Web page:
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Can’t do it? Tell me what you CAN do

I don’t want to hear your excuses.

Don’t tell me your life is difficult. Don’t tell me you’re too busy to innovate, or learn something new, or become future-ready. Don’t you dare tell me that doing all of this new stuff is too hard.

You don’t know what hard is.

If you’re willing to listen, though, Brad Snyder will tell you.

Snyder is a Navy veteran and a member of the Navy’s elite bomb disposal squad. He was permanently blinded in 2011 when an improvised explosive device (or IED) exploded while he was working on it in Afghanistan.

He went to Afghanistan to serve his country, and he came back blind. Want to know what he’s done since then?

  • He won a gold medal in the 100-meter freestyle swimming competition at the 2012 Paralympics in London.
     
  • He became a leading veterans’ advocate through his work with the COMMIT Foundation, which helps veterans transition successfully back into civilian life.
     
  • He has become an inspirational speaker who offers advice on overcoming adversity to anyone who will listen.

Snyder will tell that story as part of the MACPA’s annual Innovation Summit, slated for June 16 in Baltimore.

His most important message? This is about what you can do, not what you can’t.

“From early on,” Snyder said, “my family and I strategically put an emphasis on these questions: ‘What does the way forward look like? How do I do all the things I used to do, and how do I make things as normal as possible?’ If you put all of your eggs in that basket, you forget about the fact that you can’t see and you remember that you can still hear, and run, and swim. You fill up the time with the things you can do, and you don’t really have time left to think about the things you can’t do. I’ve done that long enough now that I don’t even feel blind. I feel that this is just the way life is now.”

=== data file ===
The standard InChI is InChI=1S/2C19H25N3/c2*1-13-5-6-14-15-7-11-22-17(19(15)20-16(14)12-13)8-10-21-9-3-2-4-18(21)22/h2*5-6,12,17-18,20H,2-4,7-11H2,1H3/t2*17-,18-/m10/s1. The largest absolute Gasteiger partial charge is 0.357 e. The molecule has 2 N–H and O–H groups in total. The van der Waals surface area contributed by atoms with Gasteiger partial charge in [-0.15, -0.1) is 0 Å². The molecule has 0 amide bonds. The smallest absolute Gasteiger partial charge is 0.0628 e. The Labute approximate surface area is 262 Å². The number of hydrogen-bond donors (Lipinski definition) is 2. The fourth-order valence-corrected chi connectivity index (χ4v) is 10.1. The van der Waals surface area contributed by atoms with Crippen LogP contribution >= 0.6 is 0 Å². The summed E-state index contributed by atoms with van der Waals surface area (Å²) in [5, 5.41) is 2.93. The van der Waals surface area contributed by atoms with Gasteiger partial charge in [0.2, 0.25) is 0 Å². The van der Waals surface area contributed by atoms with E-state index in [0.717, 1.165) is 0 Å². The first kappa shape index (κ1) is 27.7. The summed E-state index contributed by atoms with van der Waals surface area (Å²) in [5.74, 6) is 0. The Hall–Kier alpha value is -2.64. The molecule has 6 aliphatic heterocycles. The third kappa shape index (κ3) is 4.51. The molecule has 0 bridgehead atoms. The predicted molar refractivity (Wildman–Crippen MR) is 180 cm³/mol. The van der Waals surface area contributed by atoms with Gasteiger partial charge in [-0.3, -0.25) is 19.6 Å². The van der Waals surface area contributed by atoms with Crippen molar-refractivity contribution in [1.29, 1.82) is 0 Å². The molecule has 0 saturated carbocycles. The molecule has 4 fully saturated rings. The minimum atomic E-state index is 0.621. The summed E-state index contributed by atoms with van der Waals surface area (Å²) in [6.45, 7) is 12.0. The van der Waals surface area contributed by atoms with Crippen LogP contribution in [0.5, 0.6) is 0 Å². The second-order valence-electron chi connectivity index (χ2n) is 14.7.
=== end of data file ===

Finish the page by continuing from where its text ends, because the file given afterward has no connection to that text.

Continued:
Put another way: We’re so uptight about the negatives that we completely miss the positives.

  • Maybe we don’t have time to master every social network … but we might have time to master one of them.
     
  • Maybe we’re too busy to regroup and do truly innovative, groundbreaking work … but we might be able to pause long enough to ask a few future-focused questions that will lead to meaningful change for our organizations.
     
  • Maybe we’re overloaded with information … but we might be able to learn how to use a couple of powerful tools that will filter that information and let us focus on just the valuable stuff.

“It’s all about perspective,” Snyder said. “Every situation, every person, every entity, every set of circumstances you find yourself in — if you look for the good in those circumstances, you’ll find it. You have to make that deliberate choice: I am going to find the good in people and my own circumstances. If you make a habit of doing that, you will empower yourself to be successful.”

Do that long enough and you’ll forget that you’re blind — especially if you’re wearing a gold medal around your neck.

Listen to my interview with Snyder in its entirety, then make a pledge to hear more of Snyder’s inspiring message at the MACPA’s Innovation Summit, scheduled for June 16 in Baltimore. Get details and register here.

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